Hi everyone,

I've just encountered a tricky inverse question. Can someone please give me a hint.

Assume that f and g are both one-to-one functions. Express (f of g )^(-1) in terms of f^(-1) and g^(-1).

Thanks a lot everyone.

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- Nov 20th 2011, 09:28 PMpohkidTricky inverse question
Hi everyone,

I've just encountered a tricky inverse question. Can someone please give me a hint.

Assume that f and g are both one-to-one functions. Express (f of g )^(-1) in terms of f^(-1) and g^(-1).

Thanks a lot everyone. - Nov 21st 2011, 03:36 AMAmerRe: Tricky inverse question
you should know that for any function f ,f^-1 of f has the property f(f^-1)(x) = x or f^-1(f(x)) = x

so suppose that "h " is the inverse function of $\displaystyle (f\;o\;g)$ now just find "h" such that

$\displaystyle (f\; o\; g\;o\; h )(x) = x \Rightarrow \;\;f(g(h(x))) =x $

can you handle it ?

take inverse function of "f" then for "g" - Nov 21st 2011, 04:39 AMPlatoRe: Tricky inverse question
Suppose that $\displaystyle (x,z) \in f \circ g$ then $\displaystyle \left( {\exists y} \right)\left[ {(x,y) \in g\;\& \,(y,z) \in f} \right]$.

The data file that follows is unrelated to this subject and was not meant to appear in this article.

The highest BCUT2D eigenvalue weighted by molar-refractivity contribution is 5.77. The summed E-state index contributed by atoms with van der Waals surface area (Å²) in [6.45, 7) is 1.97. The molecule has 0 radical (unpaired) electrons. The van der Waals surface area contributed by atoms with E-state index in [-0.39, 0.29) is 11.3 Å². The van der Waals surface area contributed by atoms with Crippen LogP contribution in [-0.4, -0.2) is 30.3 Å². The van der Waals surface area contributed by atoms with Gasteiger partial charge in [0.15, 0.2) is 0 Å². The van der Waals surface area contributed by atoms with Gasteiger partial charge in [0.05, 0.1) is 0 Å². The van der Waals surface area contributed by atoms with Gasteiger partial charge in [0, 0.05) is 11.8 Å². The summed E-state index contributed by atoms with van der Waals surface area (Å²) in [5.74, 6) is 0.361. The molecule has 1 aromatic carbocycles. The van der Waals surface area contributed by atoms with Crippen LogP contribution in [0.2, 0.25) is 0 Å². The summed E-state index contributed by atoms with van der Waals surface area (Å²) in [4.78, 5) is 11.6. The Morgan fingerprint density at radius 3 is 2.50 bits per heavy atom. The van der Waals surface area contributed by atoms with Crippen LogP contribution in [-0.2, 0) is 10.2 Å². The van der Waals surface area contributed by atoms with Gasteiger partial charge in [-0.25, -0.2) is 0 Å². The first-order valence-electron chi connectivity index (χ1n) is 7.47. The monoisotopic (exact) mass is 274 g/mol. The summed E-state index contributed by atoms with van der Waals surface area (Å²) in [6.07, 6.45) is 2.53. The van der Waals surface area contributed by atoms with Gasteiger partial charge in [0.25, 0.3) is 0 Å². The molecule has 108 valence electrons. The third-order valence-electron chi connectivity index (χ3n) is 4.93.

So $\displaystyle (y,x) \in g^{ - 1} \;\& \,(z,y) \in f^{ - 1} $ or $\displaystyle \left( {z,x} \right) \in g^{ - 1} \circ f^{ - 1} $.

Thus $\displaystyle \left( {f \circ g} \right)^{ = 1} =~?$ - Nov 21st 2011, 06:24 AMDevenoRe: Tricky inverse question
another way to look at this is:

g:x-->y f:y-->z

fog:x-->y-->z, or just fog:x-->z for short.

1-1 means we can "reverse the arrows" (because each y = g(x) came from a single x, and each z = f(y) came from a single y). so:

f^-1:z-->y g^-1:y-->x

now express a function that takes z-->x in 2 different ways: one as the inverse of fog, and another as some composition......